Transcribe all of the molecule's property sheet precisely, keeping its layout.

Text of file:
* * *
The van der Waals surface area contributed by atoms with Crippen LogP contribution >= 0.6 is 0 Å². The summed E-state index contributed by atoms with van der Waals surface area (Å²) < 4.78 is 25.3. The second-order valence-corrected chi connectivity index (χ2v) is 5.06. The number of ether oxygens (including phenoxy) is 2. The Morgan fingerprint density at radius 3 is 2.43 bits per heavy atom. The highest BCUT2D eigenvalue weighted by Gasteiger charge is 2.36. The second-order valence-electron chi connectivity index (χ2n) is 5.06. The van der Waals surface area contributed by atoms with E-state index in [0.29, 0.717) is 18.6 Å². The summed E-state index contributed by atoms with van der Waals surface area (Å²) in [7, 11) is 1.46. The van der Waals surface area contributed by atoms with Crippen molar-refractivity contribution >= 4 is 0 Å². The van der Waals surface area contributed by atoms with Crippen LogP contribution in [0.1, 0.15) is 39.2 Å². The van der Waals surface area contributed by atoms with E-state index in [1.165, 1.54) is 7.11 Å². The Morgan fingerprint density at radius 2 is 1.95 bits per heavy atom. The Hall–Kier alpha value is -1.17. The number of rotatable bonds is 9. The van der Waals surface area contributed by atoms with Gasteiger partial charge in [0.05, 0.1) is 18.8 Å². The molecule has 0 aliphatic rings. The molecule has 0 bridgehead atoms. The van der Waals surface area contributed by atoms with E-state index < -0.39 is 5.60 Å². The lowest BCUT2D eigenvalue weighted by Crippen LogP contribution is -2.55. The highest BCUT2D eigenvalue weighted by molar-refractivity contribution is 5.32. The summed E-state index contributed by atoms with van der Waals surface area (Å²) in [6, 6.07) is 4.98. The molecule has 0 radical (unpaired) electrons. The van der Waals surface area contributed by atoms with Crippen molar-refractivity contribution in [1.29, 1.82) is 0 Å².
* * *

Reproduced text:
The van der Waals surface area contributed by atoms with Crippen LogP contribution >= 0.6 is 0 Å². The summed E-state index contributed by atoms with van der Waals surface area (Å²) < 4.78 is 25.3. The second-order valence-corrected chi connectivity index (χ2v) is 5.06. The number of ether oxygens (including phenoxy) is 2. The Morgan fingerprint density at radius 3 is 2.43 bits per heavy atom. The highest BCUT2D eigenvalue weighted by Gasteiger charge is 2.36. The second-order valence-electron chi connectivity index (χ2n) is 5.06. The van der Waals surface area contributed by atoms with E-state index in [0.29, 0.717) is 18.6 Å². The summed E-state index contributed by atoms with van der Waals surface area (Å²) in [7, 11) is 1.46. The van der Waals surface area contributed by atoms with Crippen molar-refractivity contribution >= 4 is 0 Å². The van der Waals surface area contributed by atoms with Crippen LogP contribution in [0.1, 0.15) is 39.2 Å². The van der Waals surface area contributed by atoms with E-state index in [1.165, 1.54) is 7.11 Å². The Morgan fingerprint density at radius 2 is 1.95 bits per heavy atom. The Hall–Kier alpha value is -1.17. The number of rotatable bonds is 9. The van der Waals surface area contributed by atoms with Gasteiger partial charge in [0.05, 0.1) is 18.8 Å². The molecule has 0 aliphatic rings. The molecule has 0 bridgehead atoms. The van der Waals surface area contributed by atoms with E-state index < -0.39 is 5.60 Å². The lowest BCUT2D eigenvalue weighted by Crippen LogP contribution is -2.55. The highest BCUT2D eigenvalue weighted by molar-refractivity contribution is 5.32. The summed E-state index contributed by atoms with van der Waals surface area (Å²) in [6, 6.07) is 4.98. The molecule has 0 radical (unpaired) electrons. The van der Waals surface area contributed by atoms with Crippen molar-refractivity contribution in [1.29, 1.82) is 0 Å².